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Diving Vales


Virtually all scuba cylinder valves are made from chrome-plated brass. Historically, divers identifies cylinder valves as two basic types: the K-valve, which is a simple on/off valve, and the J-valve, which has a built in mechanism that signals when you run low on air.

The J-valve contains a spring-operated shutoff valve that is held open by cylinder until the pressure drops to approximately 20-40 bar/300-500psi. When the cylinder pressure drops below that point, the pressure no longer holds the shutoff open, causing breathing resistance to increase and warning that air is low. Pulling down the reserve level releases the remaining "reserve" air.

Although J-valves wee almost standard equipment in the 1960s before common use of submersible pressure gauges, today you see them mush less often and usually left in the non reserve position. An exception is in areas where regulations require them. They're prone to accidental tripping (so they don't warn you), and they increase the cost and service requirements of the valve. The only reliable way to monitor your cylinder pressure is to use a submersible pressure gauge, (SPG).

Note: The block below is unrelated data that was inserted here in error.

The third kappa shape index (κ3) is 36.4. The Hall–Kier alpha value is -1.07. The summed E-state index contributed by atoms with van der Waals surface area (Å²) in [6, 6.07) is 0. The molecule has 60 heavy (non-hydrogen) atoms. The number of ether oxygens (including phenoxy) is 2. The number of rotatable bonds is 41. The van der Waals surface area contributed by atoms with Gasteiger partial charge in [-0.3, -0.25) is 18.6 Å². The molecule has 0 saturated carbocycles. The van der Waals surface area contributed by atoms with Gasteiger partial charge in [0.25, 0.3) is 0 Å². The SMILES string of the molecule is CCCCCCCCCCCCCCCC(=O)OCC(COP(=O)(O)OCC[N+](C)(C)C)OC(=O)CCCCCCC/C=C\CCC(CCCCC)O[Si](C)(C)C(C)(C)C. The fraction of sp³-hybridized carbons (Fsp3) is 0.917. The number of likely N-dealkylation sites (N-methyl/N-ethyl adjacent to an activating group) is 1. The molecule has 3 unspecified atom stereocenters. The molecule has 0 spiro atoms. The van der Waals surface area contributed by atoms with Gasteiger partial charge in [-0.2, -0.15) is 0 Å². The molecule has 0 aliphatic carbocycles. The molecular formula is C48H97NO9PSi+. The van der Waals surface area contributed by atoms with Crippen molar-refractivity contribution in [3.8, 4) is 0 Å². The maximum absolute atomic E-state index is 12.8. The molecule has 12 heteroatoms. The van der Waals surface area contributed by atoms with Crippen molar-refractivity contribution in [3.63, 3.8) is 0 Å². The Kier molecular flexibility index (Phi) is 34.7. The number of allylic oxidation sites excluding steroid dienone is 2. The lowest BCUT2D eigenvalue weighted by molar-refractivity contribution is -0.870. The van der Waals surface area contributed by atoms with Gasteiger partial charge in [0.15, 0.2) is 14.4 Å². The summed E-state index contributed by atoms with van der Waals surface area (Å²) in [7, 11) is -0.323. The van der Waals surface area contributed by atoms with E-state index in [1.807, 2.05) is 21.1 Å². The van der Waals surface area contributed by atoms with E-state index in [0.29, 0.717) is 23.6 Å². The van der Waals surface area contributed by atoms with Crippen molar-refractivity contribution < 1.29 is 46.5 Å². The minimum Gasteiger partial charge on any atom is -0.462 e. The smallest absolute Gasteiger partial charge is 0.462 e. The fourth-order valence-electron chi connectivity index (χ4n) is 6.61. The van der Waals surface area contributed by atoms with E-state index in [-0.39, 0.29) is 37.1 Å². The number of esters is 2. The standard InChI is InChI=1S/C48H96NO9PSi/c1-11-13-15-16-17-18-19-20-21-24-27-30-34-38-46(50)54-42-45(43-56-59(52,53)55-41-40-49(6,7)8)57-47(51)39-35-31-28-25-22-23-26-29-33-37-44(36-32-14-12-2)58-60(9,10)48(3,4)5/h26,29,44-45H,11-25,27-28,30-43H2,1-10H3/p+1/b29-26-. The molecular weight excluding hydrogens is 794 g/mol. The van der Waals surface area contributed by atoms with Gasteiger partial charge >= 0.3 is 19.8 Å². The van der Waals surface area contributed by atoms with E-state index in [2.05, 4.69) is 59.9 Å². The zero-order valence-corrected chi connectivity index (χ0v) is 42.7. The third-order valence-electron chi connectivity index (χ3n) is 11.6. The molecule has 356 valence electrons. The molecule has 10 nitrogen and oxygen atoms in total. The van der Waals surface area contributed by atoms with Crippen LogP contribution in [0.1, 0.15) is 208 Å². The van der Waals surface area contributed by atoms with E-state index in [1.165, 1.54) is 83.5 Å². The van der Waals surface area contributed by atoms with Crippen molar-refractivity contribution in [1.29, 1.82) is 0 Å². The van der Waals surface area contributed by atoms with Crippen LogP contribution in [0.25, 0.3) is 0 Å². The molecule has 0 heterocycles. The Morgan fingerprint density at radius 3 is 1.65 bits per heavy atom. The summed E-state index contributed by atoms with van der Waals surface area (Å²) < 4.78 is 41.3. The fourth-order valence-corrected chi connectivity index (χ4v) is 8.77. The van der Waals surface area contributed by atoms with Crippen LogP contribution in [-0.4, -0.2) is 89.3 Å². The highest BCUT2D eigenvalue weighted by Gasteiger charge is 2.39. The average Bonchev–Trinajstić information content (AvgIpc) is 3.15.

Today, you can identify cylinder valves as yoke valves in DIN (Deutschees Institut fuer Normung) valves. By faer the most common are yoke valves; as the name implies, you attach the regulator via a yoke assembly.

With the DIN valve system, you screw the regulator into the valve. Although less common worldwide, the DIN valve system has the advantage of being rated to higher working pressures. The DIN system is very common in central Europe.

Valve Features

One thing to notice is that all cylinder valve connections with the regulator require an O-ring, which makes an air tight seal. You find the O-ring mounted in the air valve with the yoke system, and mounted in the regulator with the DIN valve system. Either way, you can't dive without this O-ring – the regulator would not seal so learn to check for it when setting up you dive equipment.

Another feature you find in the valve is the burst disk. Burst disks relieve cylinder over-pressurisation which can happen by accidentally over filling the cylinder or by exposing it to excess heat. If the pressure gets too high, the burst disk ruptures, releasing the air well before the cylinder would explode. In some countries, cylinder valves do not have burst disks.